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A CSR standard? But what for? When the event industry created ISO 20121

The concept of ecology was born in the 1970s from the awareness of experts and scientists of the impact that human activities can cause on the earth.

In 30 years, global warming has become one of the major concerns of the 21st century.

During all these years, the notion of sustainable development has made a slow but inexorable entry into companies: Meeting the needs of the present without compromising the needs of future generations.

Very simple to understand! So difficult to apply...

Versatility, or the art of doing more with less?


To help companies better integrate the principles of sustainable development into their management systems, standards have been introduced:

- 1996: ISO 14001 for the environment,

- 1999: ISO 18001 for social issues,

- 2010: ISO 26000 which combines the 2 previous standards and integrates all aspects of corporate social responsibility for the first time.

But none of these standards were adapted to the event sector.

Long live specialisation!


In 2005, the Olympic Committee awarded the 2012 Summer Olympics to the city of London.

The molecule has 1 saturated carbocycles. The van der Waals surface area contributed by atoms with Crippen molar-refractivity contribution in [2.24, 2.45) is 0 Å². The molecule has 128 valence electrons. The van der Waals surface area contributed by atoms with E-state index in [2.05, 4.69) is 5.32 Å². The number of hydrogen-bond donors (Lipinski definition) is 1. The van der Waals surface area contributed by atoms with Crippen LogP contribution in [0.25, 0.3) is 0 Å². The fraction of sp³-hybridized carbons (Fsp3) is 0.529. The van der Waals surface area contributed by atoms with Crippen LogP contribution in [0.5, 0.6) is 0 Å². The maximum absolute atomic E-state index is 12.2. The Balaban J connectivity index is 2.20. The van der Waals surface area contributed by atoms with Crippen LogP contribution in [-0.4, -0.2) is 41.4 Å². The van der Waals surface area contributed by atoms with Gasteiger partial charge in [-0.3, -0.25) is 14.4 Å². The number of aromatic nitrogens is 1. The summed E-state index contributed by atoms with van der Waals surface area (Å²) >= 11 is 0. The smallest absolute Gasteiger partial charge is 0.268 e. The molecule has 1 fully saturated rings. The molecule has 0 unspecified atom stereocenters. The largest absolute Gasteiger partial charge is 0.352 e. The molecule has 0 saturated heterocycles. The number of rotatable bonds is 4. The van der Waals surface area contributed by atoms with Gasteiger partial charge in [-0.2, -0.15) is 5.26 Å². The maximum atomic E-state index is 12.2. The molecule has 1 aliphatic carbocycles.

David Stubbs, the head of sustainability for the British Olympic organisation, was looking for a way to deliver on the promises of sustainability made during the bid.

Whether it is a local festival, a sporting event or a major institutional gathering with high media coverage, the economic, social and environmental impacts of events, which are by nature ephemeral, are considerable: water and energy resources used, quantities of waste generated, carbon dioxide emissions produced... The players in the events industry are becoming aware of the need for more sustainable practices.

A sustainable event management system was created in 2007 under the name of BS 8901.

BS 8901 was very positively received by the event world and was soon widely used. Notably at the COP15 on climate change, organised in December 2009.

Then by Microsoft corporation, which certified its Microsoft Convergence event, also in 2009.

In response to this demand, groups of experts from around the world, technical committees and members of organisations from the events and sports industries participated in the development of the ISO 20121 standard.


French representatives include the Lyon Opera, the Ministry of Sports, the City of Nantes and the Chamonix Mont Blanc Valley Community.



It was certified on 11 July 2012 just before the London Olympic Games, which took place from 27 July to 12 August 2012.

The organisers of the London 2012 Olympic Games are proud to have been the catalyst for the ISO 20121 standard.

It is a legacy for the events industry to reconsider its environmental, societal and economic impacts and to take a systems approach to organising more sustainable events.

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A CSR standard? But what for? When the event industry created ISO 20121


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